When we first met Royce and Keri Young in February, they were preparing to welcome their terminally ill daughter, Eva, into the world. Knowing Eva’s life would be but a whisper, the Young’s weighed all of their equally heartbreaking options before making a final decision on how to handle the next few months.
“The mission was simple,” Royce wrote on April 27. “Get Eva to full-term, welcome her into this world to die, and let her give the gift of life to some other hurting family.”
Even though baby Eva was continuing to grow in the womb, she was missing a substantial part of her brain. She was diagnosed with anencephaly, a rare birth condition that meant Eva would be unable to sustain life for longer than a few moments — a few days, at best.
As Keri’s due date approached, the Young’s worked with a team of medical professionals to plan out Eva’s birth and subsequent organ donation. But, as many birth stories go, the best-laid plans don’t always come to fruition.
It was Sunday, April 16, when Keri Young knew something was wrong with her now full-term baby. The absence of Eva’s frequent jabs and kicks sent Keri and Royce to the hospital, where doctors confirmed what the grieving parents already knew in their hearts.
“There was no heartbeat,” Royce explained. “Eva was gone before we ever got to meet her.”
The chance for Eva to be an organ donor was gone. The idea that Royce and Keri would one day embrace the recipients of Eva’s organs was replaced with a painful emptiness, a profound sense of loss.
Clouded with crippling disappointment that their baby would never even take a breath, Keri and Royce braced for the birth of their stillborn daughter. Doctors induced Keri, and the couple waited out what Royce described as “the darkest, most painful hours of our lives.”
“We had tried to do everything right,” Royce expressed, “tried to think of others, tried to take every possible step to make this work.” Yet, nothing had gone as hoped, and Eva’s body came into the world as expected.
As nurses gently began to wash the babe, the couple’s doctor turned to them and delivered an unexpected, astounding piece of news. Eva’s organs could not be donated, but there was someone’s life she was about to change.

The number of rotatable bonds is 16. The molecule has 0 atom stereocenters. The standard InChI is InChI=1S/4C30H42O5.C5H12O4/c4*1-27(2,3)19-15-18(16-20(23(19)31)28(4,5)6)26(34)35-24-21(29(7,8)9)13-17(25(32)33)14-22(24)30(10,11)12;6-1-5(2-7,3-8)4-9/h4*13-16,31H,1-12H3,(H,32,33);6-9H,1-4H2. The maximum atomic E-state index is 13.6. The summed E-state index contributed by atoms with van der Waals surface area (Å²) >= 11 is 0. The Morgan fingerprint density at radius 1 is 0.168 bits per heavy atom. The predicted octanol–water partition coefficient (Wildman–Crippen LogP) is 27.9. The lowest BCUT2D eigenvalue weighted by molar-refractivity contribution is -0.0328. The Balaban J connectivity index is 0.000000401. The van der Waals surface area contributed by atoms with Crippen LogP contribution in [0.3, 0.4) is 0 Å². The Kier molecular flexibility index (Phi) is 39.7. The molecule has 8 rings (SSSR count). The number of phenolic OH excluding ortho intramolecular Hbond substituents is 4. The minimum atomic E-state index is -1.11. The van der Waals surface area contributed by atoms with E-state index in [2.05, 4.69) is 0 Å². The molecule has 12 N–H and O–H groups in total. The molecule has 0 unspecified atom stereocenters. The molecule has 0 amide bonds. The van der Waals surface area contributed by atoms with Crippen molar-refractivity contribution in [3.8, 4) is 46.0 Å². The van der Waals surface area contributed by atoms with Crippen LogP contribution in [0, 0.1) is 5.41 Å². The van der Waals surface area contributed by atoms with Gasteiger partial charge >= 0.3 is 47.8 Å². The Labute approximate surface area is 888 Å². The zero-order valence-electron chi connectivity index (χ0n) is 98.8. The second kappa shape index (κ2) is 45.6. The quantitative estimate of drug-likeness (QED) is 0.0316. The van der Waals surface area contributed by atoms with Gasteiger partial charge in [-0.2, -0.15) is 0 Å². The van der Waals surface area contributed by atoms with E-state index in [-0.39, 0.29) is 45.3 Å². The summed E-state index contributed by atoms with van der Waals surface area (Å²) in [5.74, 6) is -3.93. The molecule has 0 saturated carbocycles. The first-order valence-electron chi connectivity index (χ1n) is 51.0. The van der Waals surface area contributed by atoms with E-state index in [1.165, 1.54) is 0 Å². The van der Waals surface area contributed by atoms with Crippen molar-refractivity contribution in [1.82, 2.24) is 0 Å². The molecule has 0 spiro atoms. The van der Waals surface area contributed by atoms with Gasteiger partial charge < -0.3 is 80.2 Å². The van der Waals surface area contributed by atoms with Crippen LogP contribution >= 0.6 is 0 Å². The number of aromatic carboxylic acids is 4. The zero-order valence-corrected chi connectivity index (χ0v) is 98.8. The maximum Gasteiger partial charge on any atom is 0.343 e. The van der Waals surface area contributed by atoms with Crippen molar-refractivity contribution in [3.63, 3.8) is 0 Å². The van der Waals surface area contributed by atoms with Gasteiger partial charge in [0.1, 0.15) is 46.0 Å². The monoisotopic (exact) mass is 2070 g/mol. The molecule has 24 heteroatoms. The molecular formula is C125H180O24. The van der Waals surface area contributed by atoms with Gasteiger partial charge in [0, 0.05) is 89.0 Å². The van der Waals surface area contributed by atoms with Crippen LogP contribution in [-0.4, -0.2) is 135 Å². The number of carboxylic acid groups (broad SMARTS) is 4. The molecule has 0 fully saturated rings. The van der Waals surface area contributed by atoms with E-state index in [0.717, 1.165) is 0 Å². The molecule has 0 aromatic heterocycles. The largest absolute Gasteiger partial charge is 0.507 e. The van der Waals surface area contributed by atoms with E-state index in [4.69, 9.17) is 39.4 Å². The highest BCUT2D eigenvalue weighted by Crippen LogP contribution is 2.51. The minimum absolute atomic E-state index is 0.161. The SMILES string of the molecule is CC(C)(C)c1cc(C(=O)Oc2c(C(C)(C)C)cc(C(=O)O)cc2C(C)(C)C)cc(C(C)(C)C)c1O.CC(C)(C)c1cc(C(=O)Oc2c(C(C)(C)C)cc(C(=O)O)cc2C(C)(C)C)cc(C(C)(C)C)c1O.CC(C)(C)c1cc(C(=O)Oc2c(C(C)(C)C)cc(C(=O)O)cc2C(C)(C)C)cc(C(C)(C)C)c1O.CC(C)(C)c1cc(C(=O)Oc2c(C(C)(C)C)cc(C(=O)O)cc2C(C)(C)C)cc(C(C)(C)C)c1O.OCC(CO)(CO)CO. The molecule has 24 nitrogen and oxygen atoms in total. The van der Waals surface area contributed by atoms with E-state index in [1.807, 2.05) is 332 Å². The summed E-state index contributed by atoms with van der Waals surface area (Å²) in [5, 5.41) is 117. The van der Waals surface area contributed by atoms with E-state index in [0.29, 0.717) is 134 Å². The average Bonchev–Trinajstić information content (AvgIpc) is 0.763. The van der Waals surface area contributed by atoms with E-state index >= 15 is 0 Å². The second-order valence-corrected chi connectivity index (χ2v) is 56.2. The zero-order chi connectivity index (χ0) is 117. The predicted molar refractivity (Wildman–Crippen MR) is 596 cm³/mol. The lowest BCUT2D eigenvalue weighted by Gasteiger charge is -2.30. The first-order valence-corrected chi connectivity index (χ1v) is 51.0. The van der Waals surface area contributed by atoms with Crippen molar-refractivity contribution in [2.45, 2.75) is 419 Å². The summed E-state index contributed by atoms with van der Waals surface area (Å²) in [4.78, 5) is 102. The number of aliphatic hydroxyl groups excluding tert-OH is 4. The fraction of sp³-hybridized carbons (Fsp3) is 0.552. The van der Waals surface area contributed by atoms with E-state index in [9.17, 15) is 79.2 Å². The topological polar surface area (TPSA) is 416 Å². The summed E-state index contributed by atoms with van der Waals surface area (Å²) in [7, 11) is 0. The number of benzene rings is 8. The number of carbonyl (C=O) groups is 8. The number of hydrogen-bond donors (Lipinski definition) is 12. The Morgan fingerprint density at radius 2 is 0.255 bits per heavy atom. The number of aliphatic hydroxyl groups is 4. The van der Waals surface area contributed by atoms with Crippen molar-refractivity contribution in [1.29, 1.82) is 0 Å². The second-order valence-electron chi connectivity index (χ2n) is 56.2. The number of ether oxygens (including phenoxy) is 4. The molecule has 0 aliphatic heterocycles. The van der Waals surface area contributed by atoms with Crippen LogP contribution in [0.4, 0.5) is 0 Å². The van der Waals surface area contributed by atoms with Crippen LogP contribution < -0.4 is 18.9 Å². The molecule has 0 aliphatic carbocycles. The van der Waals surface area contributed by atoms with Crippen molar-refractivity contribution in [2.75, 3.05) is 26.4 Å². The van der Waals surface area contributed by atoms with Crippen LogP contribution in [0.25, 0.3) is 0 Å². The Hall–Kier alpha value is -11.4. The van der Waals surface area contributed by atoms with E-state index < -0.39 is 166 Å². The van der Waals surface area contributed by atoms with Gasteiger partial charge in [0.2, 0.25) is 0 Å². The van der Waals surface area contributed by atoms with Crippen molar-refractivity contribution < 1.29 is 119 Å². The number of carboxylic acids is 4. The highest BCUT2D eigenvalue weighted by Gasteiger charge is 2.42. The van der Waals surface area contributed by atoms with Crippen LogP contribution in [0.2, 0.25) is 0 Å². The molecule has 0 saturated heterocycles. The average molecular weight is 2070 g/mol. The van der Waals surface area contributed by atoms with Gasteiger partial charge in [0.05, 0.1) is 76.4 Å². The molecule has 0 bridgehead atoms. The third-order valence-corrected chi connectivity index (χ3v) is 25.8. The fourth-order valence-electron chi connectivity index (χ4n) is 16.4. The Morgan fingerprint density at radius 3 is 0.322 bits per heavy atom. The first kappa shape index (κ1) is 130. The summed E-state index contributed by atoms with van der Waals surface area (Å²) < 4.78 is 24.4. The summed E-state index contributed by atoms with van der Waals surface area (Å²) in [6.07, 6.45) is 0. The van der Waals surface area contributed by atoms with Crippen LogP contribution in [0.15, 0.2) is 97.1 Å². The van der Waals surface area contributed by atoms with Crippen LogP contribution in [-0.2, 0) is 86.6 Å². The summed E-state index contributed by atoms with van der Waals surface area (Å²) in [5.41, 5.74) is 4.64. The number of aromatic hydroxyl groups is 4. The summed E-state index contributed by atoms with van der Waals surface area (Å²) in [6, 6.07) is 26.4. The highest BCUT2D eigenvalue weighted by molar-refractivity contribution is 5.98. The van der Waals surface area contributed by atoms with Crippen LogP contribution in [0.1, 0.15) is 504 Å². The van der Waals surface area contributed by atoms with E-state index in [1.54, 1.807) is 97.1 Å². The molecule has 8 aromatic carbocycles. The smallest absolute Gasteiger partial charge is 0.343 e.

“I’m on the phone with LifeShare,” Dr. Pinard said with a smile. “They have a recipient for Eva’s eyes.”
The couple dissolved into tears of relief — even joy — as the heavy weight of despair momentarily lifted off their shoulders. Royce recalled the overwhelming emotions that flooded through his body as he processed the news:
“It’s a weird thing to say that in probably the worst experience of my life was also maybe the best moment of my life, but I think it was the best moment of my life,” Royce expressed. “The timing of it all is just something I can’t explain.”
Already, Eva’s life has proven to be groundbreaking for infant organ donation in terms of eye donation, specifically. Because of her, organ transplant organizations across the country can now follow “Eva Protocol” when setting up future eye transplants.
“People from around the world have sent us messages telling us they’ve signed up to be organ donors, because of Eva,” Royce wrote. “She’s the first ever — not baby, but person — in the state of Oklahoma to donate a whole eye, and she donated two.”
While the wound of Eva’s loss still runs deep, Royce and Keri hold fast to their faith, believing that God’s sovereign hand is at work. Royce wrote about a new dream that has since sprouted in his heart — the dream that one day, he will get to look into his daughter’s eyes.
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